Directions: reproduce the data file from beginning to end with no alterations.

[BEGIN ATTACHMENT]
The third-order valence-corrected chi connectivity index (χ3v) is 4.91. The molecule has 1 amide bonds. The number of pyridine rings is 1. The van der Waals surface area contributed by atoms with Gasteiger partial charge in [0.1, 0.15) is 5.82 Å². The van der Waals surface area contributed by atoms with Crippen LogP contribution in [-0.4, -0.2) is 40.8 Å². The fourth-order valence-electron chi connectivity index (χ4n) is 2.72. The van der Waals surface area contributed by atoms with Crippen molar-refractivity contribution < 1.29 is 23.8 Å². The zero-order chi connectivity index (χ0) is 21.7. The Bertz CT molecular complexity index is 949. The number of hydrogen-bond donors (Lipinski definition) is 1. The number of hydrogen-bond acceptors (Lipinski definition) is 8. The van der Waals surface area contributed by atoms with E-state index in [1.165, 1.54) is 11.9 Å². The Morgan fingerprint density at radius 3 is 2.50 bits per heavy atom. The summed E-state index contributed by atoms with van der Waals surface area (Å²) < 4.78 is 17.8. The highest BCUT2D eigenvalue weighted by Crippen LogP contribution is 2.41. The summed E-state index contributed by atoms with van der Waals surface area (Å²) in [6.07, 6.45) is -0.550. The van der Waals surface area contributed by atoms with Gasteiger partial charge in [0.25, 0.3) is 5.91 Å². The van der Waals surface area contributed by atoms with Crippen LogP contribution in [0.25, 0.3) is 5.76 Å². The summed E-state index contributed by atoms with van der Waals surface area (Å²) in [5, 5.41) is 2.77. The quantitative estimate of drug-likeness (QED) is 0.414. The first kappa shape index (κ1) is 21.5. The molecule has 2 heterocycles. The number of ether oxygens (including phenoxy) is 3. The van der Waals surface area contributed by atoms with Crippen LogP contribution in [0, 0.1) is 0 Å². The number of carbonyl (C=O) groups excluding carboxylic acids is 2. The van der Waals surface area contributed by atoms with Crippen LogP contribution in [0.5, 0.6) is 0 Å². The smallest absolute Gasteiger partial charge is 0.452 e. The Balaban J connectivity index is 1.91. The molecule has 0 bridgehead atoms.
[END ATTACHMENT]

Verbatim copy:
The third-order valence-corrected chi connectivity index (χ3v) is 4.91. The molecule has 1 amide bonds. The number of pyridine rings is 1. The van der Waals surface area contributed by atoms with Gasteiger partial charge in [0.1, 0.15) is 5.82 Å². The van der Waals surface area contributed by atoms with Crippen LogP contribution in [-0.4, -0.2) is 40.8 Å². The fourth-order valence-electron chi connectivity index (χ4n) is 2.72. The van der Waals surface area contributed by atoms with Crippen molar-refractivity contribution < 1.29 is 23.8 Å². The zero-order chi connectivity index (χ0) is 21.7. The Bertz CT molecular complexity index is 949. The number of hydrogen-bond donors (Lipinski definition) is 1. The number of hydrogen-bond acceptors (Lipinski definition) is 8. The van der Waals surface area contributed by atoms with E-state index in [1.165, 1.54) is 11.9 Å². The Morgan fingerprint density at radius 3 is 2.50 bits per heavy atom. The summed E-state index contributed by atoms with van der Waals surface area (Å²) < 4.78 is 17.8. The highest BCUT2D eigenvalue weighted by Crippen LogP contribution is 2.41. The summed E-state index contributed by atoms with van der Waals surface area (Å²) in [6.07, 6.45) is -0.550. The van der Waals surface area contributed by atoms with Gasteiger partial charge in [0.25, 0.3) is 5.91 Å². The van der Waals surface area contributed by atoms with Crippen LogP contribution in [0.25, 0.3) is 5.76 Å². The summed E-state index contributed by atoms with van der Waals surface area (Å²) in [5, 5.41) is 2.77. The quantitative estimate of drug-likeness (QED) is 0.414. The first kappa shape index (κ1) is 21.5. The molecule has 2 heterocycles. The number of ether oxygens (including phenoxy) is 3. The van der Waals surface area contributed by atoms with Crippen LogP contribution in [0, 0.1) is 0 Å². The number of carbonyl (C=O) groups excluding carboxylic acids is 2. The van der Waals surface area contributed by atoms with Crippen LogP contribution in [0.5, 0.6) is 0 Å². The smallest absolute Gasteiger partial charge is 0.452 e. The Balaban J connectivity index is 1.91. The molecule has 0 bridgehead atoms.